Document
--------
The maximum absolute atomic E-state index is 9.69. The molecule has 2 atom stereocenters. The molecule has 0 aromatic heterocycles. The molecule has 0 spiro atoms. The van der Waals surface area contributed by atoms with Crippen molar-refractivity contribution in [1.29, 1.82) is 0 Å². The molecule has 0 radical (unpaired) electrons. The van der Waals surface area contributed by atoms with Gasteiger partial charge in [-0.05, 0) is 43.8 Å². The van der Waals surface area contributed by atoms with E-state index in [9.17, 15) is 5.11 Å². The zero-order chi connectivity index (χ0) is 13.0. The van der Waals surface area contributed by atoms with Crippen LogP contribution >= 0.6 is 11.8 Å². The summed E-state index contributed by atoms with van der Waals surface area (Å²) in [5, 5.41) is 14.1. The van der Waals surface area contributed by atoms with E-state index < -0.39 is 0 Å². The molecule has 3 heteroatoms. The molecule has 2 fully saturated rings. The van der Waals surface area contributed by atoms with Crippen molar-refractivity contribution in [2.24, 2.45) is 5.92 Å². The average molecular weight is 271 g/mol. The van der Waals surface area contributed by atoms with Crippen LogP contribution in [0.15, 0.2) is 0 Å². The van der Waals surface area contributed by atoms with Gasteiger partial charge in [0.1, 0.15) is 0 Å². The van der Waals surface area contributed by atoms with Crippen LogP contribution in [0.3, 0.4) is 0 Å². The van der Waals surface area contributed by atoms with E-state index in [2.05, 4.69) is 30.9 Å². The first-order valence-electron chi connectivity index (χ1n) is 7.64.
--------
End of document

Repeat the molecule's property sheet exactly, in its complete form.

The maximum absolute atomic E-state index is 9.69. The molecule has 2 atom stereocenters. The molecule has 0 aromatic heterocycles. The molecule has 0 spiro atoms. The van der Waals surface area contributed by atoms with Crippen molar-refractivity contribution in [1.29, 1.82) is 0 Å². The molecule has 0 radical (unpaired) electrons. The van der Waals surface area contributed by atoms with Gasteiger partial charge in [-0.05, 0) is 43.8 Å². The van der Waals surface area contributed by atoms with E-state index in [9.17, 15) is 5.11 Å². The zero-order chi connectivity index (χ0) is 13.0. The van der Waals surface area contributed by atoms with Crippen LogP contribution >= 0.6 is 11.8 Å². The summed E-state index contributed by atoms with van der Waals surface area (Å²) in [5, 5.41) is 14.1. The van der Waals surface area contributed by atoms with E-state index < -0.39 is 0 Å². The molecule has 3 heteroatoms. The molecule has 2 fully saturated rings. The van der Waals surface area contributed by atoms with Crippen molar-refractivity contribution in [2.24, 2.45) is 5.92 Å². The average molecular weight is 271 g/mol. The van der Waals surface area contributed by atoms with Crippen LogP contribution in [0.15, 0.2) is 0 Å². The van der Waals surface area contributed by atoms with Gasteiger partial charge in [0.1, 0.15) is 0 Å². The van der Waals surface area contributed by atoms with Crippen LogP contribution in [0.3, 0.4) is 0 Å². The van der Waals surface area contributed by atoms with E-state index in [2.05, 4.69) is 30.9 Å². The first-order valence-electron chi connectivity index (χ1n) is 7.64.